This week, Skedaddle Humane Wildlife Control responded to a call from a homeowner in Hamilton who had an opossum in their shed. We don’t get many calls for opossums as compared to raccoons or squirrels, although sometimes we will receive calls from homeowners who think they have a big rat in their backyard, but it turns out to be an opossum.
“About 20-25 years ago we started to get calls about opossums in the Niagara area, these are more of a southern animal that have moved up to Canada and slowly over the past 20-25 years they are making their way around Lake Ontario, from Niagara and Hamilton and further up the lake into Toronto,” said Skedaddle Humane Wildlife Control President and CEO Bill Dowd. “So we are starting to see more and more. A lot of the time they will be in garages and sheds. Opossums are scavengers, and they visit human homes or settlements to raid garbage cans, dumpsters, and other containers.”
Opossums are the only marsupial animal in North America, meaning, like a kangaroo their babies are born in a pouch. Babies immediately crawl into the mother’s pouch, where they continue to develop. As they get larger, they will go in and out of the pouch and sometimes ride on the mother’s back as she hunts for food.
Opossums may give birth to as many as 20 babies in a litter, but fewer than half of them survive. Some never even make it as far as the pouch.
Because of their sharp claws and long tail that can grip onto things, opossums are excellent climbers, and spend much of their time in trees. They have opposable “thumbs.” The opossum’s “thumbs” (called hallux) are on its rear feet, and allow for opossum’s strong climbing skills. Primates and opossums are the only mammals with opposable first toes.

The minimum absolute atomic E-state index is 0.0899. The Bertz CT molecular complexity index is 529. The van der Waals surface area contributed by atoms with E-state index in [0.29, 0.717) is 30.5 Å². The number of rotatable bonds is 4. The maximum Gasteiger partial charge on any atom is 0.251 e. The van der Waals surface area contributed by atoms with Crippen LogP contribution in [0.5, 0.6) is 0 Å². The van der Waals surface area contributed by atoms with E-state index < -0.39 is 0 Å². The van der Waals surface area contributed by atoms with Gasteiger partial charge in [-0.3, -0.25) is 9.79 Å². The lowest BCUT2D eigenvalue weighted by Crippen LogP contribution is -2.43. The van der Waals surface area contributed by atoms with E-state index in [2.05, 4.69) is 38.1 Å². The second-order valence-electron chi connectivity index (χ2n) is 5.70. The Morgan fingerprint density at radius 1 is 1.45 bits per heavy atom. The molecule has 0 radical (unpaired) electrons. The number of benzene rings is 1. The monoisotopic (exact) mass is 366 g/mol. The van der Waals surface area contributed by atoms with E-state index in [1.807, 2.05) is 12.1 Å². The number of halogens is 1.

They also have prehensile tails which are adapted for grabbing and wrapping around things like tree limbs. The opossum can hang from its tail for short periods of time, but it doesn’t sleep hanging from its tail, as some people think. Opossums have been observed carrying bundles of grasses and other materials by looping their tail around them.
What to do if you have opossums living on your property:
Skedaddle Humane Wildlife Control has received calls from homeowners in Burlington, Mississauga and Oakville who have had opossums living in their attics, sheds and garages as well as under decks.
Accessing an opossum den can be a challenge. Skedaddle Humane Wildlife Control uses specialized hands-on techniques to carefully remove the opossum from their burrow. If there are baby opossums, they are placed inside a heated baby box so that they can be safely relocated by their mother to one of her multiple den sites.
The key to getting the opossum out from under the structure is to permanently block access. Part of our process involves taking specific measures designed to prevent future opossum intrusions. Our Wildlife Specialists will not only seal the entry point after removal, but will also protect any potential openings by burying heavy gauge screen deep into the ground. We then deodorize the surrounding areas to deter other opossum or other animals, like skunks and raccoons, from making your deck, porch or shed their home.
If an opossum is in your attic, similar measures will be taken. The opossum will be removed; the entry hole or access point sealed, and then the deodorized and cleaning begins. Insulation may need to be replaced as well, if it has been contaminated by the opossum’s feces or urine.
If you have an opossum on your property that has made a den under a structure on your property, or is in your attic, give Skedaddle Humane Wildlife Control today: 1-888-592-0387.
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